I.D.: We are today in a fight between national identities, such as the Greeks’, and the European project. I don’t think Europe will fall apart, because German chancellor Angela Merkel has taken on the mantle of leadership. She’s come around to pursuing the path that has been able to keep two very important goals in mind: maintaining European unity and maintaining the viability of the euro. The extent of change and the rate of change may have been too rapid, and that may lead to Greece exiting the euro, possibly even the union. But I think it is imperative on Germany’s leadership that that doesn’t happen. If Grexit [Greek exit] becomes easy, then maybe the next victim will be thrown out a little easier. It may call into question the project. This is uncharted territory, and everything I know about Mrs. Merkel is, that isn’t where she likes to be. She’s not a big risk taker, and I think she’s going to try to figure out a way to keep Greece in.
OZY: Why have you called for providing weaponry to Ukraine?
I.D.: I start with the proposition that when a country is invaded, it should have the right to defend itself. In effect, we’re putting an arms embargo on the victim. The counterargument is usually that there’s no military solution, so we should do negotiations. I agree there is no military solution — there’s no way we could provide enough arms to defeat the Russians. But the only way to get a political solution is to make the cost of the conflict high for Russia.
OZY: How has Europe responded to the crisis?
I.D.: I am concerned when we are seeing the biggest crisis in Europe since 1990 that we don’t see a fundamental reaction. The Brits are still cutting their defense budget, and others have leveled off. I would like to see a more serious commitment to the defense of NATO territory from the Europeans. We should first bolster NATO’s actual capability. Second, we should be much more serious in ensuring that Putin fails in his attempt to destabilize Ukraine. The kind of money we are putting on the table is minuscule compared to what we need. Third, we need to raise the cost on Putin. We can’t lift sanctions; we need to increase them.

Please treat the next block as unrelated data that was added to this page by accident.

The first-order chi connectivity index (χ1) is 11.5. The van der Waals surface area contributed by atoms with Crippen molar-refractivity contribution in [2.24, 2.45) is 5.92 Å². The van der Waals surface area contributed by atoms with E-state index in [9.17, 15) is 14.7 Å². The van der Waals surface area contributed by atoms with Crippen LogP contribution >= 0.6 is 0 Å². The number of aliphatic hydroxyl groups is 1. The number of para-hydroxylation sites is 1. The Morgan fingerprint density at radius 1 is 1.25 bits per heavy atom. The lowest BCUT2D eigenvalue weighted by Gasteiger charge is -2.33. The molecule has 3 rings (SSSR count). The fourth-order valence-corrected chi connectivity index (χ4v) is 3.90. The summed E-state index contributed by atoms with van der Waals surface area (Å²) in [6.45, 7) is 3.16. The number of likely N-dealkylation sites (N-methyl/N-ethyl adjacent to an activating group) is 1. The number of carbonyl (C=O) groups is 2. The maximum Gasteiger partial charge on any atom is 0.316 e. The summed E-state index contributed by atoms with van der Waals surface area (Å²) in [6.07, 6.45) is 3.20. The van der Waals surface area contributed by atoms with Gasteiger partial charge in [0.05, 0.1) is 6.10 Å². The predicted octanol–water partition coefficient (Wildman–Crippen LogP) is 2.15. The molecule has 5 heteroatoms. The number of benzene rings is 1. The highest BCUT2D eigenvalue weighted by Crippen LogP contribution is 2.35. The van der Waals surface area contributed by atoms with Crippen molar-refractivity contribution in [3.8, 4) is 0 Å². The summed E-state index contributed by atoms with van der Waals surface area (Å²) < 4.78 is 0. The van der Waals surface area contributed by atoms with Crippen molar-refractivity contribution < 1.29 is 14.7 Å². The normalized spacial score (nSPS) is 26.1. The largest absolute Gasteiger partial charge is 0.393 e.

OZY: Can Europe continue to be America’s global partner?
I.D.: We’re not yet at the breaking point. It is still the largest agglomeration of democratic states, our largest economic partner. It’s still the area that is most like us. There have always been differences, but the long-term trend is problematic — rising nationalist or extremist political movements, aging labor force. You have the potential to move through lost decades just as Japan has. We are starting to look toward India, Australia, Japan, South Korea, ASEAN. But still the first instinct in a crisis is to call London, Paris or Berlin.
OZY: Do you have second thoughts about the U.S. and NATO intervention in Libya?
I.D.: Every day. Given what is happening in Libya, it would be foolish not to ask, “Would we do it differently?” I’m not convinced that the answer to that is yes. We had two purposes: first, preventing a massacre of the people of Benghazi by the regime’s military. Second was the Arab Spring, to give Libyans time and space to make their own decision. I don’t think that if we had put troops on the ground or provided for security, or done something more massive, that would have led to an outcome different from the chaos we now see. We should learn a lesson: Our capacity to effect internal positive change in society is limited.